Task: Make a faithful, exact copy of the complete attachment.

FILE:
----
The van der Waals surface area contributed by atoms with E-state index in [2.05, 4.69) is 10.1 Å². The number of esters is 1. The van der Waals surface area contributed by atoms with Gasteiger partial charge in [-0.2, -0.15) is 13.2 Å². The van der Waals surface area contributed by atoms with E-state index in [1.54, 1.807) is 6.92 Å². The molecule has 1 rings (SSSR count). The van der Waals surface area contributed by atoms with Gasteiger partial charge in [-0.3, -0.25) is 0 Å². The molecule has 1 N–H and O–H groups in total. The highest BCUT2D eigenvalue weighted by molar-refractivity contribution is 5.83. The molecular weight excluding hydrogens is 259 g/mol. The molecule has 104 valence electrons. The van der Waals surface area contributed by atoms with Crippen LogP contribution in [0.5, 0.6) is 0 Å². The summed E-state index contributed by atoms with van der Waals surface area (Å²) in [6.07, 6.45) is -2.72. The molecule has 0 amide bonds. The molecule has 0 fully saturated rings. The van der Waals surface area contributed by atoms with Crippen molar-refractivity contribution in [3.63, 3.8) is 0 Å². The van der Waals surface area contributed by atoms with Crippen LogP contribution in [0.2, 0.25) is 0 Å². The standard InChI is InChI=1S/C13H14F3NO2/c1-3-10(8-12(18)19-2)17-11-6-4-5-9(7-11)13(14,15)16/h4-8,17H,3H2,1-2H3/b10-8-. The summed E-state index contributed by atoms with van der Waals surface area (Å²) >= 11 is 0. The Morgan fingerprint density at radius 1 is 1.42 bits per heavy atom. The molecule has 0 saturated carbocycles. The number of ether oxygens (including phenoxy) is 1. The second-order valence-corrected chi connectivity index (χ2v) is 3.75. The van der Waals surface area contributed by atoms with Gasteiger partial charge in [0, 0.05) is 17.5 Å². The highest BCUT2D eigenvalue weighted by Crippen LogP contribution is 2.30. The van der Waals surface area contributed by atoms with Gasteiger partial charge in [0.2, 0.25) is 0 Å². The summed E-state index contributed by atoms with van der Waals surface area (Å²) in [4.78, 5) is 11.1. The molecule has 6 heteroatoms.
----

The van der Waals surface area contributed by atoms with E-state index in [2.05, 4.69) is 10.1 Å². The number of esters is 1. The van der Waals surface area contributed by atoms with Gasteiger partial charge in [-0.2, -0.15) is 13.2 Å². The van der Waals surface area contributed by atoms with E-state index in [1.54, 1.807) is 6.92 Å². The molecule has 1 rings (SSSR count). The van der Waals surface area contributed by atoms with Gasteiger partial charge in [-0.3, -0.25) is 0 Å². The molecule has 1 N–H and O–H groups in total. The highest BCUT2D eigenvalue weighted by molar-refractivity contribution is 5.83. The molecular weight excluding hydrogens is 259 g/mol. The molecule has 104 valence electrons. The van der Waals surface area contributed by atoms with Crippen LogP contribution in [0.5, 0.6) is 0 Å². The summed E-state index contributed by atoms with van der Waals surface area (Å²) in [6.07, 6.45) is -2.72. The molecule has 0 amide bonds. The molecule has 0 fully saturated rings. The van der Waals surface area contributed by atoms with Crippen molar-refractivity contribution in [3.63, 3.8) is 0 Å². The van der Waals surface area contributed by atoms with Crippen LogP contribution in [0.2, 0.25) is 0 Å². The standard InChI is InChI=1S/C13H14F3NO2/c1-3-10(8-12(18)19-2)17-11-6-4-5-9(7-11)13(14,15)16/h4-8,17H,3H2,1-2H3/b10-8-. The summed E-state index contributed by atoms with van der Waals surface area (Å²) >= 11 is 0. The Morgan fingerprint density at radius 1 is 1.42 bits per heavy atom. The molecule has 0 saturated carbocycles. The number of ether oxygens (including phenoxy) is 1. The second-order valence-corrected chi connectivity index (χ2v) is 3.75. The van der Waals surface area contributed by atoms with Gasteiger partial charge in [0, 0.05) is 17.5 Å². The highest BCUT2D eigenvalue weighted by Crippen LogP contribution is 2.30. The van der Waals surface area contributed by atoms with Gasteiger partial charge in [0.2, 0.25) is 0 Å². The summed E-state index contributed by atoms with van der Waals surface area (Å²) in [4.78, 5) is 11.1. The molecule has 6 heteroatoms.